Old habits die hard and people who know me best know that I love getting pictured with any gator or croc.

A Big Croc

After the zoo, we returned to the beautiful home we were staying at in the company of Adam and Renee.

At Adam and Renee's (they're the couple on the left)

We enjoyed spending time with them listening to their music, experiencing local food and drink, and comparing regional colloquialisms. It was always entertaining to listen to their accents and then watch the baffled look blossom on Tanners face. For instance at the last hostel we were at, when the attendant informed us that we were to use shared facilities, I laughed as Tanner exclaimed “What do you mean shed facilities, do we have to go out back to use the restroom?”.

Joy Noguess

Sunday, March 06, 2005

Bay of Plenty, Waiheke Island


As I was saying, when I saw Graham’s Bassitar (my own name for the instrument) I knew I had found a kindred spirit. I actually have the pieces to build one in my closet. Having the idea that it would be the perfect instrument for someone such as myself that loved to play the bass and the guitar, I found a place on the internet that actually made the body for a double neck bass/guitar. I ordered the body, the pick guard and one neck from there; I bought the other neck from a company that had better prices. The plan was to buy the pieces as I needed them, but those ended up being the only pieces I bought. When started trying to put a polyurethane finish on the body and necks I quickly discovered I was in over my head, so, in the closet it sits. Maybe I’ll finish it someday under close instruction.

Back to our trip, Graham and Kay were heading to the Bay of Plenty to check up on a little “batch” that they were in the process of buying. They asked if we wanted to go along, so of course we eagerly accepted.

The trip was incredible, I finally got to see a waterfall, and the landscapes we passed through were exactly as I had imagined New Zealand. The road we were on went through forests, and beside flowing rivers (yes there were even white water rapids).


A “batch” is what we might call a cottage back home, in another context, maybe a hunting cabin. They are places built to be holiday homes, rather than permanent living quarters. They are light on insulation, but heavy on location. Anyway, the one that Graham and Kay are buying is almost directly across the street from one that is already owned by Graham’s father. We stayed at his father’s while we were there.

The location was incredible. The back of the property led down to an estuary that emptied and filled with the tide. When we arrived the tide was out so we walked across it and onto a little path that led us across a road, over some sand dunes and finally out onto a lightly populated beach (I have in fact never been to a beach with fewer people on it, it felt very private), it was beautiful.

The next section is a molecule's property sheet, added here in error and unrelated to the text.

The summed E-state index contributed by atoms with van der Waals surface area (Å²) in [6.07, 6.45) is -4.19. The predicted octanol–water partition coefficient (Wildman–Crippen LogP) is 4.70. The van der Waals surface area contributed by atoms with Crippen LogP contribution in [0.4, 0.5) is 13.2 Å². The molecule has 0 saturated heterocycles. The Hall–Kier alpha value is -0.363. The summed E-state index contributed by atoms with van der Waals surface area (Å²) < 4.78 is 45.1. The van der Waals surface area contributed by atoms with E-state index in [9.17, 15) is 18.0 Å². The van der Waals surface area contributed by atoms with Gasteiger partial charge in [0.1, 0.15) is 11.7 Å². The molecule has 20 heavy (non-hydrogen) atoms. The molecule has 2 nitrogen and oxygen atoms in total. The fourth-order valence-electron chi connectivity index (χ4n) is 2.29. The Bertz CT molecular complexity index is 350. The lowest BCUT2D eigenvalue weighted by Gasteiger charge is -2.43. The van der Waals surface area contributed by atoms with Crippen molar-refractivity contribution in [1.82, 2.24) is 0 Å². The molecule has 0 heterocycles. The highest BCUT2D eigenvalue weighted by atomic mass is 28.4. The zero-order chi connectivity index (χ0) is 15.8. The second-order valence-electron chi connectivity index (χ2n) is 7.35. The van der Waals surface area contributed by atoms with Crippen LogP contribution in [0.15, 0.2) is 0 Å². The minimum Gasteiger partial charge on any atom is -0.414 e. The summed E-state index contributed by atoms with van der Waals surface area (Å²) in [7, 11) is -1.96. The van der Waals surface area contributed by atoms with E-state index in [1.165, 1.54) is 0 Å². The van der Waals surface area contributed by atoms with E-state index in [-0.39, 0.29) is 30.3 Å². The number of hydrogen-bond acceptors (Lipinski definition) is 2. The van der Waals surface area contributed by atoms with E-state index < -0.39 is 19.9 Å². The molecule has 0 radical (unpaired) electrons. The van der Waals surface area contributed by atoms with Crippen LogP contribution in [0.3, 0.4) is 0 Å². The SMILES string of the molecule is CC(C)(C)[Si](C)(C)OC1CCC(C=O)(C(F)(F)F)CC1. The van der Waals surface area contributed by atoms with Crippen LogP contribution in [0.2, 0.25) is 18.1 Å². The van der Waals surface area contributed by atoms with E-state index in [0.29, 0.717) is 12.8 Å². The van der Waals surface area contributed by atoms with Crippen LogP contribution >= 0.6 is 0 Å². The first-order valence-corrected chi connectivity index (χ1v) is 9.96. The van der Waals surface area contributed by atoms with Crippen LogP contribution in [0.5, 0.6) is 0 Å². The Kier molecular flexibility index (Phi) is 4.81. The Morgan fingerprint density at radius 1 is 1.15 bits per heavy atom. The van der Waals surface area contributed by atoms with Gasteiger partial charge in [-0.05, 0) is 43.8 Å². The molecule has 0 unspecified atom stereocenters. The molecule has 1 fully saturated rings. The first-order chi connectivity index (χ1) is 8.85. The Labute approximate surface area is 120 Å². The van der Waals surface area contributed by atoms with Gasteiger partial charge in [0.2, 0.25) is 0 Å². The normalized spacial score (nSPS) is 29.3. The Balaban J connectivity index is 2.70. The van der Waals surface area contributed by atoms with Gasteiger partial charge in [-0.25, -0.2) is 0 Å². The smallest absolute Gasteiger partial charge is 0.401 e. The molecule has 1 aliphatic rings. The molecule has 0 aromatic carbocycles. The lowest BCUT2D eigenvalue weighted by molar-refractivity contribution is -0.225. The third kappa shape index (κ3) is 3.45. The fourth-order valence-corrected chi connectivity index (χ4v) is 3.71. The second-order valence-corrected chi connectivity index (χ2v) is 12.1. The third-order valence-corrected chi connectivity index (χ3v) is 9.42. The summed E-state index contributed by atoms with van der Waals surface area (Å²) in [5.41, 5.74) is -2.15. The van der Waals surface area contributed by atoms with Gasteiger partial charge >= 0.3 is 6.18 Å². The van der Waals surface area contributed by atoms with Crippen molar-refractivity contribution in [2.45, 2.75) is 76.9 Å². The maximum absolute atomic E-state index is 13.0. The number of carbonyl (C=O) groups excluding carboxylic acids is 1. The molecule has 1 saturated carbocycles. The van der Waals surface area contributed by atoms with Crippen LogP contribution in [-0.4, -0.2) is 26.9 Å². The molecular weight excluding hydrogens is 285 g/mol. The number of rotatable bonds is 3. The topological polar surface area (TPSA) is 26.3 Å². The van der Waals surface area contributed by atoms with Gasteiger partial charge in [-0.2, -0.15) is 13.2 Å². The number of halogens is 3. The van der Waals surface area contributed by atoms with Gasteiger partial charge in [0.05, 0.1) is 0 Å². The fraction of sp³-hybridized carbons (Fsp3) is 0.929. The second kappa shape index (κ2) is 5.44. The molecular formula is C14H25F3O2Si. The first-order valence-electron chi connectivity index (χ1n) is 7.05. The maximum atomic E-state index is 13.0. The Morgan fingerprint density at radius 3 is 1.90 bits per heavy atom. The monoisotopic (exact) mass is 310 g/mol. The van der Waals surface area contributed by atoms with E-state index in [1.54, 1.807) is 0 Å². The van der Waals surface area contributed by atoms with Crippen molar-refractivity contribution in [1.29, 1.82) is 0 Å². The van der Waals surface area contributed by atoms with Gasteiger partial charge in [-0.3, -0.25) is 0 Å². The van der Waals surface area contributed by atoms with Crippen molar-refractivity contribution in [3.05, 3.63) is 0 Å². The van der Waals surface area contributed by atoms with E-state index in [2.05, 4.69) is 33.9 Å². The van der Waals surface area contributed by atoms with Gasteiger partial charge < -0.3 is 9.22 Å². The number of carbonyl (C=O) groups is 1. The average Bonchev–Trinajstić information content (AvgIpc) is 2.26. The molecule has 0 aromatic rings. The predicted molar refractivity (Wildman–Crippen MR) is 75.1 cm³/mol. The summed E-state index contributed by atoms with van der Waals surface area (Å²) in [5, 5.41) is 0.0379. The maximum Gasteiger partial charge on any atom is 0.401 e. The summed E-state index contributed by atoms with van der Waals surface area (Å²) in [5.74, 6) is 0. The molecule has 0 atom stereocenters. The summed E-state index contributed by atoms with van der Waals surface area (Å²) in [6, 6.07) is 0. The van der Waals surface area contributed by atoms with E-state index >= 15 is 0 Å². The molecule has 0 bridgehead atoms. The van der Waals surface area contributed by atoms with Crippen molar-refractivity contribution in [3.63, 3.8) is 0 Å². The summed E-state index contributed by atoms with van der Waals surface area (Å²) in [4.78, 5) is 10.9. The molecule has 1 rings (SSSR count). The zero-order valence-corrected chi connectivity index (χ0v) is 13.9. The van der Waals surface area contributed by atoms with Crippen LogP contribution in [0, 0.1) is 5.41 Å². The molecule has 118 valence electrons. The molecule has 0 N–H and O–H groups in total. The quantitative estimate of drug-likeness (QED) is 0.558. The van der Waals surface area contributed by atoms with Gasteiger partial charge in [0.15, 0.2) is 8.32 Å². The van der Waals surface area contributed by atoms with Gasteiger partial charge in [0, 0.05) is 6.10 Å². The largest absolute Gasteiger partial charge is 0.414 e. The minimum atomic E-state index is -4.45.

Low Tide

The Beach

Joy couldn’t help but collect the shells that caught her eye.


The rest of that day was quite pleasant. We helped paint some of the cabinets at their new place, ate a simple supper, played some music (everyone played a little Graham, Joy, and I played guitar and sang; Kay played a recorder flute), and examined the stars (the southern constellations are quite a bit different).

There are actually a couple of little cabins on the property, and Joy and I were given one to stay in that night. Talk about hospitality! We have been happy to sleep on a floor during this trip, and here we were with our own house. Ahh...such luxury!

The next day we woke up to high tide. The area that we had easily walked on the day before was now under five feet of water. We went out sailing for a while, than Graham tried to teach me to windsurf. He’s an excellent teacher, but his student didn’t have the best balance. I spent most of my time climbing up out of the water!



We went back to Hamilton that evening, had a wonderful meal, and spent one last night with Kay and Graham. We learned that they had walked across Spain following the course of a famous pilgrimage called the Camino Santiago Compostela. It sounded like a truly profound experience, perhaps on day Joy and I will try it. I really enjoyed our time with Graham and Kay. I found them to be interesting and inspiring. Their lives are full and rewarding, even the church they attend appeals to me, it is multi denominational consisting of Methodist, Presbyterian, and Episcopalian (I think it demonstrates uncommon spiritual depth that they manage to make such a concept work). Personally I found Graham to be quite a role model and discovered that my desire to become a teacher when I return home was further solidified by his example.

A Meal with Kay and Graham